Lawfully Wedded OperasAnd there's more on the performance if you follow the link.
By JAY NORDLINGER
August 22, 2006
For Mozart's 250th-anniversary year, the Salzburg Festival set out to do all 22 of the composer's stage works, and they are. ...
When he was 15, Mozart wrote "Betulia Liberata." It is not exactly an opera, more like an oratorio — more specifically, an "azione sacra," or sacred action, in two acts. Mozart wrote it on a text of Metastasio, the master of opera seria. And that text is from the Book of Judith, which belongs to the Apocrypha.
The story tells of "Betulia liberated" (as Mozart's title has it). What happens is basically this: The Israelite town of Betulia is under siege by an Assyrian army. All seems lost. But Judith, a widow, has a plan. She goes into the enemy camp, makes nice with the leader, and returns with his head — I mean, literally.That's it, in an extremely tight nutshell. The piece, true to its form, gives you recitative and aria, recitative and aria, at length. It may not be Mozart's most inspired work, but it is still Mozart, and not at all bad for a mid-teenager (or for anybody).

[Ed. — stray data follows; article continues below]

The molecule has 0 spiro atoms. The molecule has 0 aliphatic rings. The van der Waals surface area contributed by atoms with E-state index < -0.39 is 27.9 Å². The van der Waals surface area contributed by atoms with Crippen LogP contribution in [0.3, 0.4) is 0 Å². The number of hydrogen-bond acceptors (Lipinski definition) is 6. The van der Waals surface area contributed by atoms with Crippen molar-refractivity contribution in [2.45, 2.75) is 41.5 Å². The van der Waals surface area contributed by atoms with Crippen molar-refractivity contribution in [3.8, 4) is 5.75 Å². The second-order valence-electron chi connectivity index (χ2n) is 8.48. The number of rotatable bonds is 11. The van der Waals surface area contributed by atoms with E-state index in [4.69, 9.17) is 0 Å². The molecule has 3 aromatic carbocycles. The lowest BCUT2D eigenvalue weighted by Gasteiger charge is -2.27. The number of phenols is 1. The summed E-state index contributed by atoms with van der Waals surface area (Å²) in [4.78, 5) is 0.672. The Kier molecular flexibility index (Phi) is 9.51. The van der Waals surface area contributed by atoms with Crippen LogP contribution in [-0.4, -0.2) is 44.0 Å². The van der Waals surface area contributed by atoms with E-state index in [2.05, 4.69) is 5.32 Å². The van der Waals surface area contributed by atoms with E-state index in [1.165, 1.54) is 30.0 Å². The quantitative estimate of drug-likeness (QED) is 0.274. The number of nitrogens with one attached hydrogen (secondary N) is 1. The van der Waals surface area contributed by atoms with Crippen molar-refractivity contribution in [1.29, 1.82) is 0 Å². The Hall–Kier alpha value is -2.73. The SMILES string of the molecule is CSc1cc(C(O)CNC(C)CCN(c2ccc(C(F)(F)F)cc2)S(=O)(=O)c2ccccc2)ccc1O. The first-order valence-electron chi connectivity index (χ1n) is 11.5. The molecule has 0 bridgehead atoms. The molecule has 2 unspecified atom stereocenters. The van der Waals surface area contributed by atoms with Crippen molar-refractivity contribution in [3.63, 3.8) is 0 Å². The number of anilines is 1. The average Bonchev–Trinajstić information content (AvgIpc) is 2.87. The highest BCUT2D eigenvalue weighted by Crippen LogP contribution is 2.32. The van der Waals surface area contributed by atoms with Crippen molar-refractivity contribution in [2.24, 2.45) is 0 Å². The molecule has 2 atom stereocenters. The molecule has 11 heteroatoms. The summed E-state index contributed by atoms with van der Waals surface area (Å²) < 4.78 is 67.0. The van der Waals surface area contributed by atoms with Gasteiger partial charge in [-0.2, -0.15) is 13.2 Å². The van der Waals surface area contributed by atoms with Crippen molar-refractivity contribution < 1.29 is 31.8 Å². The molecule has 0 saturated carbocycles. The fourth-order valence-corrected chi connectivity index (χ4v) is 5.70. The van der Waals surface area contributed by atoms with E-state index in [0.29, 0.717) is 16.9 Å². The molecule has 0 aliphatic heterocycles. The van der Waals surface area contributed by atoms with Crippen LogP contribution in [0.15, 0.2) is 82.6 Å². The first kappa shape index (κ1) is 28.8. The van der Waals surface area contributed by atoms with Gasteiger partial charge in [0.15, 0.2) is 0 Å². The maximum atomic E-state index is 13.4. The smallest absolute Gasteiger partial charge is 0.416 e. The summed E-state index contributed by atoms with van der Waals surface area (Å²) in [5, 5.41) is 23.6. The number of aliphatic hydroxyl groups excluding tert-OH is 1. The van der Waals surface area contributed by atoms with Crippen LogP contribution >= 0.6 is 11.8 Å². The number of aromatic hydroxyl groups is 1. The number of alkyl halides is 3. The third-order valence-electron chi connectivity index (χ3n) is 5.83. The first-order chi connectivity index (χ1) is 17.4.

The Salzburg Festival presented a single performance of "Betulia Liberata," with no staging. The concert took place on Friday night in the Felsenreitschule, in front of that multi-tier parking garage that serves as the set of "La Clemenza di Tito." The orchestra was a good one: the Munich Chamber Orchestra, led by a good conductor: Christoph Poppen. Mr. Poppen, a German, has been music director of this group for 11 years; his tenure will come to a close at the end of this season.
Thursday, August 24, 2006
MOZART AND JUDITH - The New York Sun has a review of a performance of Betulia Liberata: